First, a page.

A while ago, a parent called me, looking for sports-parenting advice on a problem she was facing. She explained her daughter was an exceptional student and athlete. As a rising junior in high school, she’d started to separate herself from the crowd on her club soccer team. Interest from Division One college programs had started to roll in, and if she could continue to work hard, she might be headed off to college on a full ride in a couple years.
“So, what’s the problem?” I asked.
“My daughter doesn’t want to play club soccer anymore. Her passion has changed. She wants to quit her club team, focus on academics, and just play on the high school team. Oh, and she wants to be in the school play!”
I paused, before asking again, “So, what’s the problem?”
“Well, my husband says, absolutely not! We have already invested so much money and time into soccer—driving her to practices and tournaments, paying all the club fees and travel fees. We have made a lot of sacrifices!”
“So, you agree with your husband?”
“Not really. But, I worry this will be a decision she will regret later in life. I feel like she is so young, we may need to step in and make this decision for her.”
As I listened to the challenges this mother faced, I couldn’t help but empathize. If my child were closing in on a potential $250K scholarship, I would definitely consider dragging her butt to the finish line, as well!
A million thoughts started to race through my head. I couldn’t give her any advice from my very limited sports-parenting experience. But then, I thought about my 2-year-old daughter, my hopes for her life, and how sports might help her become that person. I thought about why I signed her up for soccer at the age of 2.
I asked the mother, “Why did you want your daughter to play sports in the first place? Ten years ago, you signed her up for soccer. Why?”
The mother paused. “Back then, it was about fun. It was about her staying active. My husband and I knew the positive impact sports had in our lives: Teaching us to work hard, building relationships, and so on. We wanted that for our daughter.”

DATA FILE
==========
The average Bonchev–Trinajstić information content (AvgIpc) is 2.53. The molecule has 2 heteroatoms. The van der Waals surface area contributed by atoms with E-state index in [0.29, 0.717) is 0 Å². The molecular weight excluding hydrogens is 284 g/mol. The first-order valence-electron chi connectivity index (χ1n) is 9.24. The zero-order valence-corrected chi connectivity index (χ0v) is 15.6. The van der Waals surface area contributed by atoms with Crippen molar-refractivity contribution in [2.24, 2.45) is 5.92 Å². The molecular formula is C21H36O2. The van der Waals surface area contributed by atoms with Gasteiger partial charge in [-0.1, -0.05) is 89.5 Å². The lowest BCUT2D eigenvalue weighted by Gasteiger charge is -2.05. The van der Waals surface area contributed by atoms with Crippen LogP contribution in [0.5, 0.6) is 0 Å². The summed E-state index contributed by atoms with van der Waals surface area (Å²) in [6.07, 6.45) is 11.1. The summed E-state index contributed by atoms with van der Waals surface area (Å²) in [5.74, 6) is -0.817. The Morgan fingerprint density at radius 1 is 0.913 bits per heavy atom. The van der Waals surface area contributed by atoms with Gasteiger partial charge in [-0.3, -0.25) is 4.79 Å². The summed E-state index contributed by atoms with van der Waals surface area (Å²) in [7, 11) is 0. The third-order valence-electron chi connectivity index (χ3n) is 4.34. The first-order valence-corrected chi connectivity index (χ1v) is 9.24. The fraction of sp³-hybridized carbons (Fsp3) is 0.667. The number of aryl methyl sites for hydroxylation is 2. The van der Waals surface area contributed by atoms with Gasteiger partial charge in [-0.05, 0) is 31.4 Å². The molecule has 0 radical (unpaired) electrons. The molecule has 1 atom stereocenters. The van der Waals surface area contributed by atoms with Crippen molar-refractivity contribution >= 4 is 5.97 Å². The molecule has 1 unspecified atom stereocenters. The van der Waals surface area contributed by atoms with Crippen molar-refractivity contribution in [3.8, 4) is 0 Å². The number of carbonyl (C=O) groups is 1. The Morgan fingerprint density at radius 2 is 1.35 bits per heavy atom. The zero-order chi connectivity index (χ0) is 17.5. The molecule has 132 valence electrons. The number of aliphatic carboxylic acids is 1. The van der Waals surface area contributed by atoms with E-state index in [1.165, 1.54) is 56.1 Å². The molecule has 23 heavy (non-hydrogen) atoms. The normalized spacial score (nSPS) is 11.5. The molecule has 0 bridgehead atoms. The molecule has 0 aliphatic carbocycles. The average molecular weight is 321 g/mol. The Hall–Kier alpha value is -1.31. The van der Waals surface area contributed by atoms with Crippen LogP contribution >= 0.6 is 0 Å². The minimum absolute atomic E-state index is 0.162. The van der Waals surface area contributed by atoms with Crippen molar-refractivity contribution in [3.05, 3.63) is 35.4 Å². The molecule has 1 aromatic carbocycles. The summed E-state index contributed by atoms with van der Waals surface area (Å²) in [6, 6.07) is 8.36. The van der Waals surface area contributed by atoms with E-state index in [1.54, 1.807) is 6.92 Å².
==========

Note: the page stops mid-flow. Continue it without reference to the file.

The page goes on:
“So, how has your whychanged?”
“Well, now, it’s more about earning a college scholarship, and the experience of playing Division One sports. I don’t want her to miss out.”
When Our “Why” Changes
On the surface, this mother’s challenge is not one the majority of parents face. Many sports parents are stressed about their child nothaving any scholarship offers. Other sports parents are stressed about their child not having a balance in their life between sports, academics, the arts, and their social life. But, all these parents are facing a similar challenge.
The first challenge is, we enjoy seeing our children excel at sports. When they experience “success”, it’s natural to want more of that feeling—which can be like a drug, as Asia Mape has written about here. We have to be cautious of this trap.
The second challenge is, somewhere along our parenting journey, we change our “why” —our foremost priority. We go from just wanting them to be physically active and to build positive relationships and character to wanting something else.
The more time and energy the child and parent invest into sports, the more it becomes about the destination and less about the journey. Like in the mother’s story I shared, we don’t want to see our children give up on their dream because of a temporary feeling (e.g., boredom, frustration, exhaustion). We don’t want them to look back on their lives and regret having missed out on certain opportunities, or the chance to get into a great school.
Know Your “Why”
Just think—Everything this mother had hoped for since her daughter’s first soccer practice had been achieved. She was fit; she was doing well in school; she had a good group of friends with whom she wanted to continue playing soccer on her school team for fun; she wanted to discover new passions, like being in the school play. All the while, she had clearly acquired a strong work ethic, and the courage to chase her passions!
So, hadn’t it been worth the investment of time and money?
Sports are one of the most influential life activities our children can be a part of. The potential benefits go well beyond a college scholarship and a roomful of trophies. Those trophies will most likely end up where my own trophies and medals currently are—In the basement of my home, in diaper boxes. (Apparently, my wife doesn’t think it would be cool to decorate the kids’ rooms with my sporting achievements!)
The potential benefits of sports go on and on and on! I say potential because sadly, too often, sports do the opposite of what we intend them to.
When I review my list of potential benefits—and the lists of the sports parents whom I put on workshops for—at (or near) the top of every list is the desire for them to be happy and healthy.
We need to stay focused on what really matters as we move forward on our sports-parenting journey. This journey is a continuous barrage of challenges, amplified by the false narrative that we must see our children achieve to validate ourselves as parents.
If we don’t know our “why”—our foremost priority—we can end up heading in the wrong direction and taking our kids with us!
- List all the potential benefits you hope your child will reap from playing sports.
- Then, prioritize these benefits.
- Discuss the top 3 benefits with your spouse.
- Then, think about and discuss how much of your sports-parenting decisions, behaviors, and focus are driven by those benefits.